In the Wake of Impression Products, Take a Look at Your Business Agreements

By: Suzanne Lecocke and Peter Schechter


In its recent Impression Products[1] decision, the United States Supreme Court made abundantly clear that once a patent owner sells or authorizes the sale (by a licensee) of a patented product – anywhere in the world – it cannot use its patent to prevent the lawful purchaser from doing anything it pleases with that product.  This ruling has potentially major ramifications for patent owners, patent licensees, and purchasers of those patented products, and upsets the business conditions and assumptions upon which many current contractual arrangements are based.  In light of Impression Products, it is necessary to examine all contracts and other agreements relating to patented goods to make sure that they: (1) are still enforceable and (2) still make economic sense.

There exists under United States law a principle known as the “patent exhaustion” or “first sale” doctrine.  Once a patentee sells or authorizes the sale of its product, its patent rights in that product are said to be “exhausted.”  In Impression Products, the U. S. Supreme Court addressed two common business scenarios:

First, whether a patentee that sells an item under an express restriction on the purchaser’s right to reuse or resell the product may enforce that restriction through an infringement lawsuit.  And second, whether a patentee exhausts its patent rights by selling its product outside the United States, where American patent laws do not apply.

Answering both questions so as to limit the patent owner’s rights, the Court decided that “a patentee’s decision to sell a product exhausts all of its patent rights in that item, regardless of any restrictions the patentee purports to impose or the location of the sale.”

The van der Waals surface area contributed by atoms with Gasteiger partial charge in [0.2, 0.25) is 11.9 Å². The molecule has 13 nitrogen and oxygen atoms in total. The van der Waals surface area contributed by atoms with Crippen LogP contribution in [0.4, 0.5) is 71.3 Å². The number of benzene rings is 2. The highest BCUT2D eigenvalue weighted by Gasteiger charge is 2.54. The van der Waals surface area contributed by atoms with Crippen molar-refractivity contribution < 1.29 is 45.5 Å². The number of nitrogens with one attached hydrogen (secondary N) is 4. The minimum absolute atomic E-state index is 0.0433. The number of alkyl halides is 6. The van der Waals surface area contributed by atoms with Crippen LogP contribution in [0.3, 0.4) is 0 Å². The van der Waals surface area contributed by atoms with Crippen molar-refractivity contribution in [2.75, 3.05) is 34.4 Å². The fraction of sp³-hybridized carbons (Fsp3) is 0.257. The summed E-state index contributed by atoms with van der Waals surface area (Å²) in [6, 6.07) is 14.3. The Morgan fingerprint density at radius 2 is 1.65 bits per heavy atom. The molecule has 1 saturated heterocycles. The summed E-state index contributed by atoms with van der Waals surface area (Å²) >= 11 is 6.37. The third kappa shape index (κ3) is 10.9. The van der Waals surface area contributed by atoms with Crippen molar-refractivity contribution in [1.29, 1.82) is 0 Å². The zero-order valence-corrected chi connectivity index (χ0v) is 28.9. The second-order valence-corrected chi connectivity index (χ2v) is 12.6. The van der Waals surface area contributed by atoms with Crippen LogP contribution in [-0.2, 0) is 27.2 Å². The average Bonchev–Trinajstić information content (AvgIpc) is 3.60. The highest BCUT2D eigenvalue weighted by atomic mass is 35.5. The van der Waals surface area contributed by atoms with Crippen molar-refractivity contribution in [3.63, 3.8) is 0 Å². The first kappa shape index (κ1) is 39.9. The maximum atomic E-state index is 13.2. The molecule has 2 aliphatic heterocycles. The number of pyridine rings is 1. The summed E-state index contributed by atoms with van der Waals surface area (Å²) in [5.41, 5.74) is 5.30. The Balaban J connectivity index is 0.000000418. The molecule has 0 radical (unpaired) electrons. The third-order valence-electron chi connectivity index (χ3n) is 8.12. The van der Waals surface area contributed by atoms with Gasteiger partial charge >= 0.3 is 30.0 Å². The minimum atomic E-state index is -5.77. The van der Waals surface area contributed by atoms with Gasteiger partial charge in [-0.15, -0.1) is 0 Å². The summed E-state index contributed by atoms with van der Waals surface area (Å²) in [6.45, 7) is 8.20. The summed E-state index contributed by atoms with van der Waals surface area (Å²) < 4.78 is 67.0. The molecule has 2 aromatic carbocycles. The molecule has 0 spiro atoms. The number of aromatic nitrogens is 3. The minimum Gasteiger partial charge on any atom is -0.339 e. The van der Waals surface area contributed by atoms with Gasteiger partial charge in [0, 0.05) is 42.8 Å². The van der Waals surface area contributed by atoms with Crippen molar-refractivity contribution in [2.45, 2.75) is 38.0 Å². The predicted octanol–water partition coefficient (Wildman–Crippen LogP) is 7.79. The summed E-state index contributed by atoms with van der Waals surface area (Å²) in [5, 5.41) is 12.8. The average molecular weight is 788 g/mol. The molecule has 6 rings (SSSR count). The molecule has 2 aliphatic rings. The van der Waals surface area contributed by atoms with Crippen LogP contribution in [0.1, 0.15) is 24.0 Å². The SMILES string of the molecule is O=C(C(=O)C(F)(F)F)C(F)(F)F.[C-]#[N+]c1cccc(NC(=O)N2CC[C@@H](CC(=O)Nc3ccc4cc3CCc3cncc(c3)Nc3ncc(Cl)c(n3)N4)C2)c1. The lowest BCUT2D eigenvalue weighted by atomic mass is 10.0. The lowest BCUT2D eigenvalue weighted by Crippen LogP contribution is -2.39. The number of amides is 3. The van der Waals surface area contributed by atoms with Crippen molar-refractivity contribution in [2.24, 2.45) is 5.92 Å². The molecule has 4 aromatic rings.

Contracting parties (patent owners, patent licensees, exclusive distributors, and others in the commercial distribution chain) dealing with patented products need to consider how this change in law affects current business agreements and those contemplated for the future.  In some instances, as the Supreme Court itself recognized, certain existing business models may no longer be commercially sensible or even viable.  Many contracts may contain post-sale conditions or restrictions that are now unenforceable through means of a patent infringement lawsuit.  Attempts to create patent-like contractual restrictions may run afoul of antitrust and competition law prohibitions against agreements made in restraint of trade.  Other mechanisms for enforcing certain types of post-sale restrictions might still exist, but may be costlier, more cumbersome, or impractical in many instances, resulting in unforeseen consequences not contemplated when the affected contracts were negotiated.

Patent owners, as well as licensees and distributors of patented goods, should thus examine any existing contracts and licenses that include post-sale restrictions and/or contracts under which patented products are sold outside of the United States.  Moreover, past or existing contracts should likely not be used as templates for future agreements.  When reviewing these agreements, take into account the following issues:

Post-sale restrictions:  A post-sale restriction is any condition or provision that is intended to affect the use or further sale of a product after the “first sale.”  Restrictions (or restraints) include: limits on geographical places, regions, or countries where the patented product may be re-sold; limits or restrictions on particular uses of the patented product, including whether the product may be re-used more than a prescribed number of times; restrictions on who is allowed to purchase the product; specified resale prices; and prohibitions against alteration of the patented product, just to highlight a few possibilities.  A patent holder can no longer use the patent to enforce any of these restraints in the United States.  Without the authority of a patent, many of these restraints may give rise to antitrust concerns.

Contractual remedies:  Patentees must also look at their downstream distribution channels.  Even where contractual restrictions may be used, remedies for breach of contract are enforceable only between the parties to the contract.  Depending upon the product and the industry practices, it may be feasible for the patent owner to negotiate separate restrictive contracts with downstream distributors or individual purchasers, or require its licensees to do so.  While this may make sense in some industries, it will not in others.  Moreover, contractual remedies typically do not include the sort of remedies available for patent infringement, such as injunctions, damages for willfulness, or in some cases, fee shifting or attorneys’ fees.   Contractual claims and remedies may differ from state to state as well.